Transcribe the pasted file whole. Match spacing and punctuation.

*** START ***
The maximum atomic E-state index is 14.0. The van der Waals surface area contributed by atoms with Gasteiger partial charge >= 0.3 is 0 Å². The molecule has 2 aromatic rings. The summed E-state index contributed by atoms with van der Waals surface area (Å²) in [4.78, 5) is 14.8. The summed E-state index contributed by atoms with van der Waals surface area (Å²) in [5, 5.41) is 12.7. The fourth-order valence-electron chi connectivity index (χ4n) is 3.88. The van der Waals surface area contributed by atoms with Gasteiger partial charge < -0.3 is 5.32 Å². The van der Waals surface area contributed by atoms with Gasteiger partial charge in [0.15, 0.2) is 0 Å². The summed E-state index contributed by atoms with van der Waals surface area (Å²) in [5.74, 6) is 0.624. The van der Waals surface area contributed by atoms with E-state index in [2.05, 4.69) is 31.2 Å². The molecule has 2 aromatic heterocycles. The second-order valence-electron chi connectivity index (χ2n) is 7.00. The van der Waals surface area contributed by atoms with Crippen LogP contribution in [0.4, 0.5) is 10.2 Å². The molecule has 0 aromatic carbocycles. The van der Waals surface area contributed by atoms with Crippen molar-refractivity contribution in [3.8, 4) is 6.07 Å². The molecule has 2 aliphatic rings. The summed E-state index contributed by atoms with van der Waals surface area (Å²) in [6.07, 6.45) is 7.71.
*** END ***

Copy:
The maximum atomic E-state index is 14.0. The van der Waals surface area contributed by atoms with Gasteiger partial charge >= 0.3 is 0 Å². The molecule has 2 aromatic rings. The summed E-state index contributed by atoms with van der Waals surface area (Å²) in [4.78, 5) is 14.8. The summed E-state index contributed by atoms with van der Waals surface area (Å²) in [5, 5.41) is 12.7. The fourth-order valence-electron chi connectivity index (χ4n) is 3.88. The van der Waals surface area contributed by atoms with Gasteiger partial charge < -0.3 is 5.32 Å². The van der Waals surface area contributed by atoms with Gasteiger partial charge in [0.15, 0.2) is 0 Å². The summed E-state index contributed by atoms with van der Waals surface area (Å²) in [5.74, 6) is 0.624. The van der Waals surface area contributed by atoms with E-state index in [2.05, 4.69) is 31.2 Å². The molecule has 2 aromatic heterocycles. The second-order valence-electron chi connectivity index (χ2n) is 7.00. The van der Waals surface area contributed by atoms with Crippen LogP contribution in [0.4, 0.5) is 10.2 Å². The molecule has 0 aromatic carbocycles. The van der Waals surface area contributed by atoms with Crippen molar-refractivity contribution in [3.8, 4) is 6.07 Å². The molecule has 2 aliphatic rings. The summed E-state index contributed by atoms with van der Waals surface area (Å²) in [6.07, 6.45) is 7.71.